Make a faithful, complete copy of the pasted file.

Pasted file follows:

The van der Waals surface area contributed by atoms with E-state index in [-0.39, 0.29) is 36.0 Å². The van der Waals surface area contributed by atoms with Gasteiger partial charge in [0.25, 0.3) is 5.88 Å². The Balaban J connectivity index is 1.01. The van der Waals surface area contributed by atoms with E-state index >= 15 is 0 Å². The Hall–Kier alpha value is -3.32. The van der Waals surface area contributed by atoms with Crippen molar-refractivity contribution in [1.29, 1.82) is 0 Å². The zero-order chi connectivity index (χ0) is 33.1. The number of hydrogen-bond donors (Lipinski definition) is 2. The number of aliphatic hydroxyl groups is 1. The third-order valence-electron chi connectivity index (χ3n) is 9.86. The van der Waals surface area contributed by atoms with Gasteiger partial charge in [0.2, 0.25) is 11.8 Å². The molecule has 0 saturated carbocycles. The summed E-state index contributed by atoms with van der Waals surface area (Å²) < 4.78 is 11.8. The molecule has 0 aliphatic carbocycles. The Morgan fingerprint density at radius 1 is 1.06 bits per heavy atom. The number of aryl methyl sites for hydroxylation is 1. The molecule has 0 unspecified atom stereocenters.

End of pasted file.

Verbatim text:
The van der Waals surface area contributed by atoms with E-state index in [-0.39, 0.29) is 36.0 Å². The van der Waals surface area contributed by atoms with Gasteiger partial charge in [0.25, 0.3) is 5.88 Å². The Balaban J connectivity index is 1.01. The van der Waals surface area contributed by atoms with E-state index >= 15 is 0 Å². The Hall–Kier alpha value is -3.32. The van der Waals surface area contributed by atoms with Crippen molar-refractivity contribution in [1.29, 1.82) is 0 Å². The zero-order chi connectivity index (χ0) is 33.1. The number of hydrogen-bond donors (Lipinski definition) is 2. The number of aliphatic hydroxyl groups is 1. The third-order valence-electron chi connectivity index (χ3n) is 9.86. The van der Waals surface area contributed by atoms with Gasteiger partial charge in [0.2, 0.25) is 11.8 Å². The molecule has 0 saturated carbocycles. The summed E-state index contributed by atoms with van der Waals surface area (Å²) < 4.78 is 11.8. The molecule has 0 aliphatic carbocycles. The Morgan fingerprint density at radius 1 is 1.06 bits per heavy atom. The number of aryl methyl sites for hydroxylation is 1. The molecule has 0 unspecified atom stereocenters.